Social work and extreme events - challenges to social work research on disasters and complex emergencies

Maglajlic, Reima Ana, Campbell, Jim, Ioakimidis, Vassilis, Cooper, Lesley, Briggs, Lynne and Urek, Mojca (2016) Social work and extreme events - challenges to social work research on disasters and complex emergencies. In: 6th European Conference for Social Work Research, 30 March - 1 April 2016, Lisbon, Portugal, Catholic University of Portugal.

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Abstract

The proposed Symposium is related to the Special Interest Group on Social Work and Extreme Events and is proposed by the Group initiators. Over the past year, we witnessed an almost unprecedented movement of people due to political conflict. Based on the figures by the EU Border Agency (Frontex), more than 500,000 refugees were detected at EU external borders in the first eight months of 2015. In the Spring of 2014, large scale and repeated flooding in South-East Europe (Bosnia and Herzegovina, Croatia, Serbia)
caused damage similar to that experienced during the political conflicts in the same region in the early 1990s.
The purpose of the Group and the proposed Symposium is to explore how and whether the impact of political conflicts and/or national disasters on social work can be explored through a joint title of ‘extreme events’. This is
relevant not solely because many countries experience one or even both types of extreme events, as noted above. The relevance and parallels are also encapsulated in the impact of such events on the variety of social work resources (from infrastructure to loss of life and limb) and the difference between the urgent/immediate responses during the extreme events and during long-term recovery.
Recently, a group of social work academics from a variety of countries affected by political conflicts and/or natural disasters in Europe and Asia (Australia, Bosnia and Herzegovina, Croatia, Greece, UK/Northern Ireland,
Slovenia and Sri Lanka) initiated a network to explore this theme. In parallel, the network also explores the frequently contested and difficult relationships
between the local social work practices and traditions with those of international development organisations, frequently active in countries affected by extreme events. It is hoped that the work within the network can inform
and improve the emergency protocols and subsequent post-extreme event reconstruction and development practices in relation to vulnerable groups (e.g. women, children without parental care, people with disabilities, older
people), as well as contribute to the growth of social work disciplinary knowledge on this theme. The Symposium is to help outline some of the thinking and work within the network to date, based on the studies conducted by the participants in their own contexts and as a group.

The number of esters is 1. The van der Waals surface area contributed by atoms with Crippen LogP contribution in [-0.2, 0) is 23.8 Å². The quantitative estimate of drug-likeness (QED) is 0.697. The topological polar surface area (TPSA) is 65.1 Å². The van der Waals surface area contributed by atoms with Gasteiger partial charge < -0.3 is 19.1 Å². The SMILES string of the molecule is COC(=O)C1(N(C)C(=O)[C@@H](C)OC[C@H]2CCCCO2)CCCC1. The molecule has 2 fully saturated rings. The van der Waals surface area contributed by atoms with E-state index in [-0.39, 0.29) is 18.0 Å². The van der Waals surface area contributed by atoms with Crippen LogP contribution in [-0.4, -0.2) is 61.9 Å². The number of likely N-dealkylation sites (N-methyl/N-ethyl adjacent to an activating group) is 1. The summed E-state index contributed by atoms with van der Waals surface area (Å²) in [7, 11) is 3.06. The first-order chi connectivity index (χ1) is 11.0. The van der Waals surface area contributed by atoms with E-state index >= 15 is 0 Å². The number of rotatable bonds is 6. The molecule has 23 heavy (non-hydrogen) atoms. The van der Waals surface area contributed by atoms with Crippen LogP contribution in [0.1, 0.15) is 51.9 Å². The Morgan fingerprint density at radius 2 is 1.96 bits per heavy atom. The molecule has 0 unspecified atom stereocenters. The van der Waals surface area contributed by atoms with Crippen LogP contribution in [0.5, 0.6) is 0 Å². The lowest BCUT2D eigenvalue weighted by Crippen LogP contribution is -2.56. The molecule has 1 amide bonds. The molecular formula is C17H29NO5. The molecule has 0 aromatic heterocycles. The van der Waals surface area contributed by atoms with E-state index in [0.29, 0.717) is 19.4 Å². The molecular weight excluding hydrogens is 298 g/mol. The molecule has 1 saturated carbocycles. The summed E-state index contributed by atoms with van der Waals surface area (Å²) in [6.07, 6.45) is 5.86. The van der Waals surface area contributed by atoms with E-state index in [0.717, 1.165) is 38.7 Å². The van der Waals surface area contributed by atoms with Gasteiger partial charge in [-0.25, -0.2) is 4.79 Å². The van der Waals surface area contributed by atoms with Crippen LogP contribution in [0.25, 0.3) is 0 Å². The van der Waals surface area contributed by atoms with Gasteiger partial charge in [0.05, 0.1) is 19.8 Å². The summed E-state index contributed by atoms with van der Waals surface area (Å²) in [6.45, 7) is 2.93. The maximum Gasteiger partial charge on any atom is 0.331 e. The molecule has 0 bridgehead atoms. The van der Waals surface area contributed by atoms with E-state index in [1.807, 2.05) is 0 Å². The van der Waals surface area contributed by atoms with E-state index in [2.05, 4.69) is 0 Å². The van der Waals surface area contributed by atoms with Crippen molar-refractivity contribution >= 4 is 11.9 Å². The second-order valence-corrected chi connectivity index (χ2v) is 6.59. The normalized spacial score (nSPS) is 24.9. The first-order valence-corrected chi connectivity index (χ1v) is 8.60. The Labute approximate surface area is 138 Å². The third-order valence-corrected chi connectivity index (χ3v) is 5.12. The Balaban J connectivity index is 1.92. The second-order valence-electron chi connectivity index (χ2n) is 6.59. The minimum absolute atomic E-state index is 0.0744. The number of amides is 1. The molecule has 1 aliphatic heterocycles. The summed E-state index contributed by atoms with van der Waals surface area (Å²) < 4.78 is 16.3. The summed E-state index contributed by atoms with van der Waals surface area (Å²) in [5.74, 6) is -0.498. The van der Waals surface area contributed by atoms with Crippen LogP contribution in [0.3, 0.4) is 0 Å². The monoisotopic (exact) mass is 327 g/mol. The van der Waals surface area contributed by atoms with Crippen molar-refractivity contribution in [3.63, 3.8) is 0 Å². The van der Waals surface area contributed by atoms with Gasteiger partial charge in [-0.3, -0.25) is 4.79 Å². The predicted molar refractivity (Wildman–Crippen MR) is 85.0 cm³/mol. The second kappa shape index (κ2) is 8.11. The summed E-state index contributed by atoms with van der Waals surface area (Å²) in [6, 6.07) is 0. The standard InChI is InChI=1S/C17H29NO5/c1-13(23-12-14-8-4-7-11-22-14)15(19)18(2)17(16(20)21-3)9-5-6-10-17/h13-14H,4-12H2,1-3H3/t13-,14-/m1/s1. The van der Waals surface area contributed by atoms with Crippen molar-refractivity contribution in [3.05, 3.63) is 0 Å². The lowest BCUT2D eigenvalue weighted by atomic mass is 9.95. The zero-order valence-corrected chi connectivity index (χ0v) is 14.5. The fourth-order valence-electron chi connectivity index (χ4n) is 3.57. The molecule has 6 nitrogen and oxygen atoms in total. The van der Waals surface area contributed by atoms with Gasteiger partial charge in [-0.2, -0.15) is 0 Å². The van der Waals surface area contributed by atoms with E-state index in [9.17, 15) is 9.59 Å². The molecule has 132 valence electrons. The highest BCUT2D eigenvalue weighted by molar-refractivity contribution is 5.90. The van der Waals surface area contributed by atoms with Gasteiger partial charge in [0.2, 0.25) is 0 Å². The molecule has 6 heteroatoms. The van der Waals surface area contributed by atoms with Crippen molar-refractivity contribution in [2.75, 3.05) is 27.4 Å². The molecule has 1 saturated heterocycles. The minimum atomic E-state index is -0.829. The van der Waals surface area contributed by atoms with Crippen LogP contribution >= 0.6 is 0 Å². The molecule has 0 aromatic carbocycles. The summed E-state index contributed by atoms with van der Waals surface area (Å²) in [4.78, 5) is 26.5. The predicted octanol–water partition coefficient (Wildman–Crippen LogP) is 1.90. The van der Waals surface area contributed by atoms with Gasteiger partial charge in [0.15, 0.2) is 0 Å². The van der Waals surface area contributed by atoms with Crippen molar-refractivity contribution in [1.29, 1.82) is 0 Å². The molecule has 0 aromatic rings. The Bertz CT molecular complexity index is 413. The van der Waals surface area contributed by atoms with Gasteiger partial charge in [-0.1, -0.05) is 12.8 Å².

The focus of the Symposium will be on the methodological challenges this theme poses for research, both within particular countries, as well as through cross-national and/or comparative research. The current group is comprised of scholars from the countries affected by extreme events who hope to build on their current studies, explore them within the wider framework of extreme events and to initiate future joint research. The rationale for
local scholars’ participation stems from the need to enable mutual learning process, not aiming for a single, unified, outcome or finding – based on the lessons learnt to date from cross-national action research (Matthies et al.,
2000).
The key findings from group discussions to date indicate concerns whether and how international, cross-country methodology can be developed which would allow for more meaningful knowledge sharing between social workers
and development practitioners in different countries. Possibilities to use ‘green social work’ and critical theory as relevant theoretical frameworks for international collaboration on this theme will be outlined. The findings to date also highlight a range of roles that social workers do or should employ during and after the extreme events, from targeted assistance to vulnerable groups to involvement in peace building and reconciliation.

Item Type: Conference or Workshop Item (Paper)
Keywords: Social work research, Political conflict, Natural disasters
Schools and Departments: School of Education and Social Work > Social Work and Social Care
Subjects: H Social Sciences > HV Social pathology. Social and public welfare. Criminology > HV0040 Social service. Social work. Charity organization and practice Including social case work, private and public relief, institutional care, rural social work, work relief
H Social Sciences > HV Social pathology. Social and public welfare. Criminology > HV0544.5 International social work
H Social Sciences > HV Social pathology. Social and public welfare. Criminology > HV0551.2 Emergency management > HV0553 Relief in case of disasters
H Social Sciences > HV Social pathology. Social and public welfare. Criminology > HV0551.2 Emergency management > HV0553 Relief in case of disasters > HV0599 Special types of disasters
H Social Sciences > HV Social pathology. Social and public welfare. Criminology > HV0640 Refugee problems
H Social Sciences > HV Social pathology. Social and public welfare. Criminology > HV0697 Protection, assistance and relief
Depositing User: Reima Ana Maglajlic
Date Deposited: 25 Jul 2016 13:59
Last Modified: 25 Jul 2016 13:59
URI: http://sro.sussex.ac.uk/id/eprint/62077

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